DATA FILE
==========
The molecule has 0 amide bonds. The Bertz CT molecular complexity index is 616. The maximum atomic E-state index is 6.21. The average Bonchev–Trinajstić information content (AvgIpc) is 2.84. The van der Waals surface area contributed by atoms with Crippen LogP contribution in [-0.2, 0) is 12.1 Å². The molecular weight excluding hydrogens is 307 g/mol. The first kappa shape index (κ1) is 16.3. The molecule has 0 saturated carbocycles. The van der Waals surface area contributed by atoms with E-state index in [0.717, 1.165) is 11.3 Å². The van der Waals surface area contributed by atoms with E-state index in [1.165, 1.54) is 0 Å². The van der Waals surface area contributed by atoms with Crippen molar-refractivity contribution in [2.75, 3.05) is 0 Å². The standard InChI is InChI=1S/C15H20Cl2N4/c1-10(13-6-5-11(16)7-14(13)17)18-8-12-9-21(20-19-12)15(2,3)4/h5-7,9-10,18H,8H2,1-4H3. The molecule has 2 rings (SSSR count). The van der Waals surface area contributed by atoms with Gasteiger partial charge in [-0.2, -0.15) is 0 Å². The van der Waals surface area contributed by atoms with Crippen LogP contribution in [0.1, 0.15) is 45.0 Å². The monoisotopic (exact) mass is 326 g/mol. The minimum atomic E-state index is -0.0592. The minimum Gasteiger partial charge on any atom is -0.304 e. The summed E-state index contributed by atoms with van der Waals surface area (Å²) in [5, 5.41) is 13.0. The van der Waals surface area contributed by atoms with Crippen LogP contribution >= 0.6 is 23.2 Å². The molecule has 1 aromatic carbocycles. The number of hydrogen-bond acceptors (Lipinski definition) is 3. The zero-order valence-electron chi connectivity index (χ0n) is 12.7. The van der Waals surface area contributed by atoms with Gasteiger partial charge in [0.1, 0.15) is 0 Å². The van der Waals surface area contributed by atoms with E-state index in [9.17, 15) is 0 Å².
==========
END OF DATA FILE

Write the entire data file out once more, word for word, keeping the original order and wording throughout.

The molecule has 0 amide bonds. The Bertz CT molecular complexity index is 616. The maximum atomic E-state index is 6.21. The average Bonchev–Trinajstić information content (AvgIpc) is 2.84. The van der Waals surface area contributed by atoms with Crippen LogP contribution in [-0.2, 0) is 12.1 Å². The molecular weight excluding hydrogens is 307 g/mol. The first kappa shape index (κ1) is 16.3. The molecule has 0 saturated carbocycles. The van der Waals surface area contributed by atoms with E-state index in [0.717, 1.165) is 11.3 Å². The van der Waals surface area contributed by atoms with E-state index in [1.165, 1.54) is 0 Å². The van der Waals surface area contributed by atoms with Crippen molar-refractivity contribution in [2.75, 3.05) is 0 Å². The standard InChI is InChI=1S/C15H20Cl2N4/c1-10(13-6-5-11(16)7-14(13)17)18-8-12-9-21(20-19-12)15(2,3)4/h5-7,9-10,18H,8H2,1-4H3. The molecule has 2 rings (SSSR count). The van der Waals surface area contributed by atoms with Gasteiger partial charge in [-0.2, -0.15) is 0 Å². The van der Waals surface area contributed by atoms with Crippen LogP contribution in [0.1, 0.15) is 45.0 Å². The monoisotopic (exact) mass is 326 g/mol. The minimum atomic E-state index is -0.0592. The minimum Gasteiger partial charge on any atom is -0.304 e. The summed E-state index contributed by atoms with van der Waals surface area (Å²) in [5, 5.41) is 13.0. The van der Waals surface area contributed by atoms with Crippen LogP contribution >= 0.6 is 23.2 Å². The molecule has 1 aromatic carbocycles. The number of hydrogen-bond acceptors (Lipinski definition) is 3. The zero-order valence-electron chi connectivity index (χ0n) is 12.7. The van der Waals surface area contributed by atoms with Gasteiger partial charge in [0.1, 0.15) is 0 Å². The van der Waals surface area contributed by atoms with E-state index in [9.17, 15) is 0 Å².